Leanne Toshiko Simpson

Since Leanne was a high-achieving student, no one paid attention to the fact that she was frequently absent, sometimes for several days at a time. In her last year of high school, she was president of her class and earned a major scholarship to attend university. But while she was functioning from day to day, something wasn’t right. Faced with increasing pressure to succeed, Leanne’s moods started shifting until she couldn’t get out of bed for several months. Eventually, she was diagnosed with bipolar disorder. Leanne started taking the medication she was prescribed and tried to move away for her first year of university like many of her friends. However, she found it difficult to keep up with her classes or hold down a job while dealing with her symptoms. For many years, Leanne tried to pretend that what she was experiencing was just a bump in the road, even when she routinely faced suicidal thoughts. It wasn’t until she had to drop out of university for serious medical care that Leanne realized she needed to stop holding herself to the pace of others and start making long-term changes that would support her health and happiness.

After she was discharged from the hospital, writing became a big part of Leanne’s recovery. The first time she put her story down on paper was for a writing contest at the University of Toronto. Leanne won first place and had to read her piece before a large audience, with many people approaching her to share their own stories afterwards. Leanne realized that dealing with mental illness and addiction sometimes felt like losing authorship over your life story, and having opportunities to write about these experiences could be empowering for many people. Once she was able to return to school, she started Resilience Writers, a creative writing program offered inside psychiatric wards at the Centre for Addiction and Mental Health, and facilitated workshops for mad writers at the Royal Ontario Museum. As a mixed-race Yonsei, one of Leanne’s most meaningful projects is Mata Ashita, an intergenerational writing circle for Japanese Canadians.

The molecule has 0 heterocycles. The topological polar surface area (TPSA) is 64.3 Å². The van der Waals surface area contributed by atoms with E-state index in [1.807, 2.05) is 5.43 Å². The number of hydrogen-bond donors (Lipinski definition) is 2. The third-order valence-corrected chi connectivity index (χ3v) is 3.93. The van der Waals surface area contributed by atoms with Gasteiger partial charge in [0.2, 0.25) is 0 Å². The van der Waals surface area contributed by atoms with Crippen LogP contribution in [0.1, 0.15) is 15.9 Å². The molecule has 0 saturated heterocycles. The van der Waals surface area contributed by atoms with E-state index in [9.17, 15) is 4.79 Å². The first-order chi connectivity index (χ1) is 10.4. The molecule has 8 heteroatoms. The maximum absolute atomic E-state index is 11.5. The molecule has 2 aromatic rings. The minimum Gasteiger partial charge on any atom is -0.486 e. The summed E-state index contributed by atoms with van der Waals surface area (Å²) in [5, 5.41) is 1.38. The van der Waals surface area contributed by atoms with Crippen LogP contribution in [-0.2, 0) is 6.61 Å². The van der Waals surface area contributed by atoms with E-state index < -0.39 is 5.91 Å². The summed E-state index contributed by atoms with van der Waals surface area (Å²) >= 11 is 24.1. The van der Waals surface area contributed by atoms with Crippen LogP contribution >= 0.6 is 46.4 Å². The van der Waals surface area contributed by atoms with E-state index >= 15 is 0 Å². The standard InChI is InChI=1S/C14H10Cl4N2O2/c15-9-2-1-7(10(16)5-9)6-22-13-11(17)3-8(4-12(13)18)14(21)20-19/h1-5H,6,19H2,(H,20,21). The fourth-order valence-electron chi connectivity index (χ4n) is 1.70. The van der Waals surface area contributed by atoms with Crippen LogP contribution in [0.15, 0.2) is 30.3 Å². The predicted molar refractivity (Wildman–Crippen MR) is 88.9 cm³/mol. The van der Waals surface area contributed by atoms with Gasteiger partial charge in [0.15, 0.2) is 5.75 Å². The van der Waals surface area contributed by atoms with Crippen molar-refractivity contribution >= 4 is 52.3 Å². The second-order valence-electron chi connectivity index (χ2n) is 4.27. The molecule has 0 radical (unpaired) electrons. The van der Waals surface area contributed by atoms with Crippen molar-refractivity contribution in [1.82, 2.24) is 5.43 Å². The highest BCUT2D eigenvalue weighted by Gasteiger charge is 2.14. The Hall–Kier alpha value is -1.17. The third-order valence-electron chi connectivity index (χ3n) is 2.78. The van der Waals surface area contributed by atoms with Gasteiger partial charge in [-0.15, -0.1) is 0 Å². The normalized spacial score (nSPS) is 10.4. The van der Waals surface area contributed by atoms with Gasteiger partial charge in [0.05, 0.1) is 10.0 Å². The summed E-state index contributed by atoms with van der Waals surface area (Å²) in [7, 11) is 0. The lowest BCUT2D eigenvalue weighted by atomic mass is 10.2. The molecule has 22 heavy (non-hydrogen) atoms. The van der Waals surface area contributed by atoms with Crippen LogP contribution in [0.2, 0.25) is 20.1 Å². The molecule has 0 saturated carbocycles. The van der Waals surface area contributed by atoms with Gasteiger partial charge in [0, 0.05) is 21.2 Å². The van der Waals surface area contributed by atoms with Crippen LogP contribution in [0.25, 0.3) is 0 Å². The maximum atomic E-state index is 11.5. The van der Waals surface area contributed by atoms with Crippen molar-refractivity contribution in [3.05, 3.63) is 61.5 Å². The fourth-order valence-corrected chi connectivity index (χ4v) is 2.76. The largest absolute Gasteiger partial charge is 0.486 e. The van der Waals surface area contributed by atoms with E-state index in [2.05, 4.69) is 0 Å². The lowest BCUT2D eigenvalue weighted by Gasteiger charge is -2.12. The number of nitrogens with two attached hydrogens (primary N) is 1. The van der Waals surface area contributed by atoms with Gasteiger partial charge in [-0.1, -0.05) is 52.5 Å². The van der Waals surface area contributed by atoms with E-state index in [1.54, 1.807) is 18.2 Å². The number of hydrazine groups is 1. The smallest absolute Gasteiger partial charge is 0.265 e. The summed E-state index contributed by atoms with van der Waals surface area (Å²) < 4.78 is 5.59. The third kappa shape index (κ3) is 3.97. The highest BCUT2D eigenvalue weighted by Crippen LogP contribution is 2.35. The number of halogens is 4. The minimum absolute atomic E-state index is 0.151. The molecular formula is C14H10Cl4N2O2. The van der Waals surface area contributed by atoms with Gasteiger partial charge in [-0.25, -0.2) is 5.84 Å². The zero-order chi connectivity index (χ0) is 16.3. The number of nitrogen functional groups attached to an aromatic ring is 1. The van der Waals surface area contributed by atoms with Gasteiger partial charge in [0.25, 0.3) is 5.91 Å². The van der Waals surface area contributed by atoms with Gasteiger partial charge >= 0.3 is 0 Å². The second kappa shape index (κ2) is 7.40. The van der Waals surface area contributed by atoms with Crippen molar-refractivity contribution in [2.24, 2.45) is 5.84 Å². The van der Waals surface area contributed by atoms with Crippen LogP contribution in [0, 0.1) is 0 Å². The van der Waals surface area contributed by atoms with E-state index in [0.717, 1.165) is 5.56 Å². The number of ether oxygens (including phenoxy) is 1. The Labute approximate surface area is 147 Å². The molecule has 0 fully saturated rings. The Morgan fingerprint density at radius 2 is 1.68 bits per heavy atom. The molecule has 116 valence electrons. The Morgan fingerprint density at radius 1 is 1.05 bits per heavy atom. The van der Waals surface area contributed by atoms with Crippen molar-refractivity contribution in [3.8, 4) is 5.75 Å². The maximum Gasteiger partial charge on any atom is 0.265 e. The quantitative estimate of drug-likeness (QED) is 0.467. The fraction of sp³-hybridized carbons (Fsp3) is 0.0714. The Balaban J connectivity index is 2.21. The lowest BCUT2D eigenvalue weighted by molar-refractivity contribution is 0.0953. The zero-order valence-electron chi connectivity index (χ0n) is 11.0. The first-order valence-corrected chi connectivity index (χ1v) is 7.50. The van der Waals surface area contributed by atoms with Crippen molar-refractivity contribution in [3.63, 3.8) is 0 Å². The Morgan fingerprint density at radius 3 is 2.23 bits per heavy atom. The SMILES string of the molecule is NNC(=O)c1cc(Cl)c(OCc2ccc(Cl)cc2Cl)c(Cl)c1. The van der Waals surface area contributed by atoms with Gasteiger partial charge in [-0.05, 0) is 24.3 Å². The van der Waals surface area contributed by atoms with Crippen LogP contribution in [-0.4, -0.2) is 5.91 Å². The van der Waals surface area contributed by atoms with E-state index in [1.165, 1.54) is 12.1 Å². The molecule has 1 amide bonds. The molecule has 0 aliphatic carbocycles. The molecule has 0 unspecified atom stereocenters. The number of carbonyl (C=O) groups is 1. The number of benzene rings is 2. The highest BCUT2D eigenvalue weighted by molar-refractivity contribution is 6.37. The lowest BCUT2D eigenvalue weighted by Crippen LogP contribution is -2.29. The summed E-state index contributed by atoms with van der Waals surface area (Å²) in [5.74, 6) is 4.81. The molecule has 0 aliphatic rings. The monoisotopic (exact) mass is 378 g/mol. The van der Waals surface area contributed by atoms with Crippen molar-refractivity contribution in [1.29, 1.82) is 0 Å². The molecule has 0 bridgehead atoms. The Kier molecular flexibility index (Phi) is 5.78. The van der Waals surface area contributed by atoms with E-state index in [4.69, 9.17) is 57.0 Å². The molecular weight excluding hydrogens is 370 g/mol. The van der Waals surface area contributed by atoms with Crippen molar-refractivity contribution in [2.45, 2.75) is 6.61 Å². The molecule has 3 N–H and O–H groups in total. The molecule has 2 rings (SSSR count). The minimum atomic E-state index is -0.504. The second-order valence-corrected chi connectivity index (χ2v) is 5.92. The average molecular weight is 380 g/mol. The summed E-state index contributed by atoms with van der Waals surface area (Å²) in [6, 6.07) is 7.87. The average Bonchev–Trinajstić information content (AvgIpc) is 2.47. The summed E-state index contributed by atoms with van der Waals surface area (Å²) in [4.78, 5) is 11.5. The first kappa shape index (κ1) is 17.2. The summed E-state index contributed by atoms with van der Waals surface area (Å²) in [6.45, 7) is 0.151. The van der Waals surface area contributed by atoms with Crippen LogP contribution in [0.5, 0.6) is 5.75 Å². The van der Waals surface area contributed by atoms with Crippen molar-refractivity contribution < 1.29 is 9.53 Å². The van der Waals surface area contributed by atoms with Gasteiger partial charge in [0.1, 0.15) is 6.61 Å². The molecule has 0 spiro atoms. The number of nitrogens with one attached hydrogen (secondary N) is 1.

Leanne is now a doctoral student in Social Justice Education at the University of Toronto and a lecturer in disability arts and BIPOC literature. Her research explores how our ideas of wellbeing are impacted by systems of oppression, with a focus on Japanese Canadian internment. After a nomination for the Journey Prize, Leanne finished writing Never Been Better, a mental health romantic comedy that will be published by HarperCollins in 2023. Through her writing and teaching, Leanne wants to help others tell stories that can make a difference.

Community Fund Advisory Committee

Mental health leaders in communities across Canada provide guidance and advice in the selection of Community Fund grant recipients.

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Diversity Fund Circle of Advisors

A circle of advisors, comprised of mental health experts, community leaders and people with lived experience from within Black, Indigenous and People of Colour communities assist in the review process and provide advice and consultation on the development and future evolution of the fund.

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